1. dbmamaz's Avatar
      dbmamaz -
      OH, yes, of course Joy Hakim's Story of Us is secular - why was I thinking this was World History only? Chester Comix is not really a curriculum, so I wonder if HOrrible Histories counts too? And Intellego has some unit studies on history.
    1. farrarwilliams's Avatar
      farrarwilliams -
      If it's just good, comprehensive history resources, then surely A Young People's History of the United States (the young reader's edition of the Howard Zinn classic) should be listed. But then, what constitutes a "curriculum"?
    1. Topsy's Avatar
      Topsy -
      I know...I have a really difficult time constructing in my head what makes up a "curriculum." I FEEL like it is whatever strong resources people use to make up the core or at least a strong supplemental aspect of their homeschooling with. If it's just a magazine they pick up once and use and then toss, then obviously - - not curricula. But if it is a book used over and over in the study of a subject - - even if it isn't technically designed to be a curriculum - - then I say include it, you know? Tough one...and I'm sure I'll make some wrong decisions when it comes to what to include and what not to along the way...
    1. Teri's Avatar
      Teri -
      I know I sound like a broken record. I just want to make sure that the list is inclusive. MBTP is secular. The social studies/history and the science units can be bought separately. As can the literature/language arts units.
    1. dottieanna29's Avatar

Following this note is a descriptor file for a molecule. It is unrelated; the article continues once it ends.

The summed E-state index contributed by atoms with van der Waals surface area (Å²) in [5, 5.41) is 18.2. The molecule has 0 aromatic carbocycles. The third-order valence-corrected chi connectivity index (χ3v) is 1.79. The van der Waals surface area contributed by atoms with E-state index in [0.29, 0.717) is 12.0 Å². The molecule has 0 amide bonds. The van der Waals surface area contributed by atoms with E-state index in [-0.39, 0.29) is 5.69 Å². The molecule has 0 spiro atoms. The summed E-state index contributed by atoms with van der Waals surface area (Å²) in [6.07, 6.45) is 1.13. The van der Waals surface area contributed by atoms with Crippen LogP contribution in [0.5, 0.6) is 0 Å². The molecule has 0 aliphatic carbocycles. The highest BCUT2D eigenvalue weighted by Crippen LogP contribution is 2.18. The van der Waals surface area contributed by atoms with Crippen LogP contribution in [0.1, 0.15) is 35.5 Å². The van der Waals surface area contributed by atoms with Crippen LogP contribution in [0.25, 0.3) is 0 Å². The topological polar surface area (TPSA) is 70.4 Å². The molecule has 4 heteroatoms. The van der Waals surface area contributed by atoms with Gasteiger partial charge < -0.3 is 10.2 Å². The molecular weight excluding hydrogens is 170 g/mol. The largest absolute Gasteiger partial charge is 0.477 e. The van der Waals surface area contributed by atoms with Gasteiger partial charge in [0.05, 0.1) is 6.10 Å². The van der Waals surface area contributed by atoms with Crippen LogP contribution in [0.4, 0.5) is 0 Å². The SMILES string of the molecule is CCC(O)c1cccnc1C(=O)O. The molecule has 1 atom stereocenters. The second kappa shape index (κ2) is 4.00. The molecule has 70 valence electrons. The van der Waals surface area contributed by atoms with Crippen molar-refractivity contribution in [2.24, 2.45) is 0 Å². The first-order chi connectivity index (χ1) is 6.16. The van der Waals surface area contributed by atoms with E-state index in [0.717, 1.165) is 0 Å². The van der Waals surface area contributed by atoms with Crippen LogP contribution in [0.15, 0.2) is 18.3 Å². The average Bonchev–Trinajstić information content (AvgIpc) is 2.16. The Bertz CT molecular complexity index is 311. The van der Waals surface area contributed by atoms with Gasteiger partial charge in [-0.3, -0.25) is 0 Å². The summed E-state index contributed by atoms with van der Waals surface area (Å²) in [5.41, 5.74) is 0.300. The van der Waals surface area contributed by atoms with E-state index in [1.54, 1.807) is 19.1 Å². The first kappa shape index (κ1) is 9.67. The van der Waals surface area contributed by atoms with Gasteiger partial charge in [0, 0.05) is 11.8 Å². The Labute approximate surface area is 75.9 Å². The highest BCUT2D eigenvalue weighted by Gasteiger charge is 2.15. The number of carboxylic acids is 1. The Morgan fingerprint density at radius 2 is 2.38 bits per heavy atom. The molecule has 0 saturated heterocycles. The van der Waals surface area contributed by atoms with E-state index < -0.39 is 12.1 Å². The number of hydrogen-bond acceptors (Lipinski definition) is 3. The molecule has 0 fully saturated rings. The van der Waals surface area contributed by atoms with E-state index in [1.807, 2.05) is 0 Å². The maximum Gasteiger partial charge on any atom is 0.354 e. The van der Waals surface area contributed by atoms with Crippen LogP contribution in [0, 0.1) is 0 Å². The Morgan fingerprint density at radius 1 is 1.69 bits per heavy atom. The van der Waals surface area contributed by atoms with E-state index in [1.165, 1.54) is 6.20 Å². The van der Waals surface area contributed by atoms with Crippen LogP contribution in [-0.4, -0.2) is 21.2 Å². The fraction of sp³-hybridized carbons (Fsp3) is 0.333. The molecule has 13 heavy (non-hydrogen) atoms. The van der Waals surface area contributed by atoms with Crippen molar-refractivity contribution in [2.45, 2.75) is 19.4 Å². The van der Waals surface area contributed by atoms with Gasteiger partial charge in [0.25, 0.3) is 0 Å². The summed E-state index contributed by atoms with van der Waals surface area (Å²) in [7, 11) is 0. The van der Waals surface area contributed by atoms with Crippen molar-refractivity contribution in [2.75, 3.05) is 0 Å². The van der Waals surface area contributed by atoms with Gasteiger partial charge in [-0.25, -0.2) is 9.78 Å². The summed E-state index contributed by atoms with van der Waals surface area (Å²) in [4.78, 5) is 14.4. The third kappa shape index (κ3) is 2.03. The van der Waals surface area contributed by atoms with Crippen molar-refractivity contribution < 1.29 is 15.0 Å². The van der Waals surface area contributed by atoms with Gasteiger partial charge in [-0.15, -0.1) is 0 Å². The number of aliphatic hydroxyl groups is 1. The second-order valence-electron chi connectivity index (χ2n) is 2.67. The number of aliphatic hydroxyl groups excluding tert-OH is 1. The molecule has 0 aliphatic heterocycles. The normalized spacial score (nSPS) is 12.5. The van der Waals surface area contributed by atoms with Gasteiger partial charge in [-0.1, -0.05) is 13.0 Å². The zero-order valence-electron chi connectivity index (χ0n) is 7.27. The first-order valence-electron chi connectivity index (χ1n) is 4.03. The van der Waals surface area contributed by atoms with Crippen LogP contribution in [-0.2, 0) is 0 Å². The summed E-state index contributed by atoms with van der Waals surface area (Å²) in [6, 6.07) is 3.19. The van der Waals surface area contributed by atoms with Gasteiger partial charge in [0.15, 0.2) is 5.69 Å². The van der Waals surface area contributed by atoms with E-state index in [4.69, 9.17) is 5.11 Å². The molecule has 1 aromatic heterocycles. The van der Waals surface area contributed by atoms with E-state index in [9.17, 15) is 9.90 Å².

dottieanna29 -
      Howard Zinn's A Peoples History of the US was the spine for a college US History course I took (could be used in a upper high school level class), so I would think that and the Young People's version, should be included.
    1. Cerri's Avatar
      Cerri -
      Have you looked at the Mosaic History Curriculum? http://bringinguplearners.com/mosaic/ It is free, it is secular, it offers a choice of spines. The one I would pick would be LHOW. It is secular and well written by an actual historian as opposed to Bauer's HOTW which is neither secular nor well written (or researched). Just a thought.
    1. Topsy's Avatar
      Topsy -
      Thanks for the continued suggestions, folks! I'll get the chart updated soon...
    1. fbfamily111's Avatar
      fbfamily111 -
      With History there are so many really good options that aren't a "curriculum" per se. Usborne and Kingfisher come to mind as great spines. Also there's K12 Human Odyssey vol. 1-3 with or without the $$ online option. Another good resource is Complete Book of World History, or CB of US History. Again I wouldn't call them complete curriculums but a really good place to jump off from.
    1. CyndiLJ's Avatar
      CyndiLJ -
      We absolutely love Connect the Thoughts for Social Studies. It is very critical thikning oriented, extremely thorough, and incorporates web site links, you tube videos, movies, etc. Fantastic curriculum all the way around, we will use it all the way through high school. www.connectthethoughts.com
    1. naturegirl7's Avatar
      naturegirl7 -
      Its not really a curriculum, but it is a great resource(especially when you pair it with a good book like Usborne). History Pockets!
    1. naturegirl7's Avatar
      naturegirl7 -
      I also like Magic Tree House to get younger kiddos "hooked" on a historical period.
    1. patriciahe's Avatar
      patriciahe -
      Thank you for sharing this list. I had downloaded the free trial for History Odyssey and have been following it for the last couple of weeks or so. We liked it so far. But I just stumbled upon the free mosaic ancient history and loved it too. I specially like that I got the two spine options, one of them is Little History of the World which you list here as completely secular. I looked at the preview in Amazon and the narrative seems wonderful for children --and yes, adults too. I think that along with the excellent Usborne Encyclopedia of the World will truly make for solid, secular spines.